Durability in SQL Server refers to the property that ensures that once a transaction has been committed, its changes will persist even in the face of unexpected events such as power failures or system crashes.
SQL Server uses a variety of techniques to ensure durability, including:
Write-ahead logging: Before making any changes to the data, SQL Server writes a record of the change (in the form of a log record) to a transaction log. This log record includes information about the change, such as the type of operation (insert, update, delete) and the data being modified. By writing the log record first, SQL Server ensures that the change can be undone if necessary (e.g., if the transaction is later rolled back).
Checkpoints: Periodically, SQL Server will create a checkpoint, which is a point in time at which all dirty pages (i.e., pages that have been modified in memory but not yet written to disk) are written to disk. This ensures that the data on disk is in a consistent state, and that any changes made by committed transactions can be recovered in the event of a failure.
Full Database Backup: Regularly taking full database backups also help to ensure the durability of the data, These backups can be used in case of disaster recovery or to restore data to a specific point in time.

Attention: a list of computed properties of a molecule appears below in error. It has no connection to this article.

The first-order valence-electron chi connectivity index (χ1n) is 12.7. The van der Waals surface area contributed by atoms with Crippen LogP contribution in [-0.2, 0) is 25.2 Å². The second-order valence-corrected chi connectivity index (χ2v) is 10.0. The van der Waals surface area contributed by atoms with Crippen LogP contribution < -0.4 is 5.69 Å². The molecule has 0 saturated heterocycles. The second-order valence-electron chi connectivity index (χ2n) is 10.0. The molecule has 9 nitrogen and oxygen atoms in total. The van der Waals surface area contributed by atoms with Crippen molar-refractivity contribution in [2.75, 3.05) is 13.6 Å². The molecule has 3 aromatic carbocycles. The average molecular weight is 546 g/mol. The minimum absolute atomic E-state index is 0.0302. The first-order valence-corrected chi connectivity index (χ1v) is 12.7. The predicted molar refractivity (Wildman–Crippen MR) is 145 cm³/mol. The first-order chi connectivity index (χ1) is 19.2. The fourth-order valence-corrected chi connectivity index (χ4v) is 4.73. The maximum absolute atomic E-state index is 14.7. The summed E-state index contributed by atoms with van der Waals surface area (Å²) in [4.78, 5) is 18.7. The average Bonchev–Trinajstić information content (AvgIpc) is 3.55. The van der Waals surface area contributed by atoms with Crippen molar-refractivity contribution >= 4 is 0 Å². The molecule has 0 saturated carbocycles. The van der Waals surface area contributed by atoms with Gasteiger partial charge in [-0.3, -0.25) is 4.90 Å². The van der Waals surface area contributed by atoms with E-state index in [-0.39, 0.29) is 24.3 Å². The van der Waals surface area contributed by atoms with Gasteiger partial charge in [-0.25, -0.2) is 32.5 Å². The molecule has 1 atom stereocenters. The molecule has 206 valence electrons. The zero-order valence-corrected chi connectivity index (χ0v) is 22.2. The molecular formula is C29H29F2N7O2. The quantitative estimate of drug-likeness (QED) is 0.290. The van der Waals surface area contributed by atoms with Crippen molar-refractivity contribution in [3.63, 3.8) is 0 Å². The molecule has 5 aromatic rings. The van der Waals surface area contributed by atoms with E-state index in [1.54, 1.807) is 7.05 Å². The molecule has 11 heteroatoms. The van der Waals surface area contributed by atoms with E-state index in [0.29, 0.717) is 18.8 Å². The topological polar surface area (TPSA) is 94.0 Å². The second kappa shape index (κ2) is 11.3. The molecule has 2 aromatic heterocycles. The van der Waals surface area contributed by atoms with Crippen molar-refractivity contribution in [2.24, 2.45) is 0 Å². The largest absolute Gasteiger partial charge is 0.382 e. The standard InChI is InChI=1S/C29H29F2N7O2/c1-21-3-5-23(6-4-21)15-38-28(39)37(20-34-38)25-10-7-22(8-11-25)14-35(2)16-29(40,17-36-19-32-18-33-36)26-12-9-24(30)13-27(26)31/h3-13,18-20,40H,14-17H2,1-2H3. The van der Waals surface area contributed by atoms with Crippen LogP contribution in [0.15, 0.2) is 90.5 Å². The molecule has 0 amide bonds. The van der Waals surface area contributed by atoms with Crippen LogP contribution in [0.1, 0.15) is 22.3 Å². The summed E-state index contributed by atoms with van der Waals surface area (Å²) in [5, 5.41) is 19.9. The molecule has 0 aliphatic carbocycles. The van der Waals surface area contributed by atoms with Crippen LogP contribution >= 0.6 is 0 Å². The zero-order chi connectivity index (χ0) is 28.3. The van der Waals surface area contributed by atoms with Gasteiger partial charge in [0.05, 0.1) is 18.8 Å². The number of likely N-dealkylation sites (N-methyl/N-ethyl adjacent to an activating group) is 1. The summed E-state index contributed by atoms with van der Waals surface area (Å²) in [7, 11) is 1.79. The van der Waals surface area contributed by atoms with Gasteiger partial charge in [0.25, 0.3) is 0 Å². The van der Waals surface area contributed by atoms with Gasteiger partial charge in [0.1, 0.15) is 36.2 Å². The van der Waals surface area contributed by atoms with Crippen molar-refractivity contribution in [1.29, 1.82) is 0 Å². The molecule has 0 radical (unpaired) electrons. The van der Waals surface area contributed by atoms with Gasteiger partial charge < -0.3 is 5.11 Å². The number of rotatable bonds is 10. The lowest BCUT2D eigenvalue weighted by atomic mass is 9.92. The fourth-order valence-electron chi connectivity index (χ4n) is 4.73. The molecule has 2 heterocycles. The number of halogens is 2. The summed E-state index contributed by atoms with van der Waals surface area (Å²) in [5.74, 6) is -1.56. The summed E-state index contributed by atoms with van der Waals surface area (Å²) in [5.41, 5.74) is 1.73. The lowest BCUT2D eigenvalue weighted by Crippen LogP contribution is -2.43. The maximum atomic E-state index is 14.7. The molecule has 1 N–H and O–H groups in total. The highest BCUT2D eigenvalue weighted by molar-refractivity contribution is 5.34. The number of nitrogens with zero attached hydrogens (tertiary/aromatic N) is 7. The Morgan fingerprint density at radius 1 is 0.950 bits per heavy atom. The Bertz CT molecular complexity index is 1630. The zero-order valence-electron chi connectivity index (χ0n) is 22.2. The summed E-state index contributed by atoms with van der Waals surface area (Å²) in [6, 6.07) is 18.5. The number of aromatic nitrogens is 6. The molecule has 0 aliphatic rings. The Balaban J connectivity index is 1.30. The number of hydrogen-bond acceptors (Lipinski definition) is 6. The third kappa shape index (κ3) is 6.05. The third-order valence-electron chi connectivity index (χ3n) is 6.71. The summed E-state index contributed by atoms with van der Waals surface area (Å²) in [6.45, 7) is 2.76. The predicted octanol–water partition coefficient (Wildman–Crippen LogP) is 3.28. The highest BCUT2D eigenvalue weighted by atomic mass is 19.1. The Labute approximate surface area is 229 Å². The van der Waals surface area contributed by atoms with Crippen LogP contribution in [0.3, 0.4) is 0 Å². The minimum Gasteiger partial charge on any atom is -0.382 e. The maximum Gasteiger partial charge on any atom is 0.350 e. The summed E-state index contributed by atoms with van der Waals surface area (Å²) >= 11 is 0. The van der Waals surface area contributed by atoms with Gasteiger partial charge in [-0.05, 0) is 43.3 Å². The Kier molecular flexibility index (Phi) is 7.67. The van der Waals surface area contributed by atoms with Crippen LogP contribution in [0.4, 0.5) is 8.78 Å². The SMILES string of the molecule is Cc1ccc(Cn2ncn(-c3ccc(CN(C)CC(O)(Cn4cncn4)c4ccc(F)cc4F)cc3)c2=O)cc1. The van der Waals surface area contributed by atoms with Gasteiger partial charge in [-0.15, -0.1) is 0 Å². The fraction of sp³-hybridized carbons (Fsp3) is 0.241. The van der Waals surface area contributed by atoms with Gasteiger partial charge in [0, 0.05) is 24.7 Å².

Mirroring and Replication: These are the High Availability feature of SQL server, It keeps multiple copies of the same data in different locations, it helps to ensure data durability and availability.
Always On Availability Groups: This is another High Availability feature of SQL server, It keeps multiple copies of the same data in different locations, it helps to ensure data durability and availability, also it provide automatic failover in case of any failure.
Here is an example of durability in SQL Server:
Suppose you have a table called "Employees" with columns "EmployeeID" (primary key), "Name", and "Salary". You want to update the salary of an employee with ID 1001 from $50,000 to $55,000, and you want to make sure that the change is durable.
Here's how you can do it using a transaction:
SET Salary = 55000
WHERE EmployeeID = 1001
When you execute this code, SQL Server will start a transaction, update the salary of the employee with ID 1001, and then commit the transaction. Once the transaction is committed, the changes made to the "Employees" table will be durable, meaning that they will be persisted even in the event of a system failure or power outage.
If SQL Server were to crash before the transaction is committed, the changes made by the transaction would be rolled back, and the salary of the employee with ID 1001 would remain $50,000. But once the transaction is committed, the changes made by the transaction will be durable and will persist even in the event of a system failure or power outage.
SQL Server durability is critical for maintaining data integrity and protecting against data loss. These features help to ensure that changes made by transactions are permanent and can be recovered in case of any failure.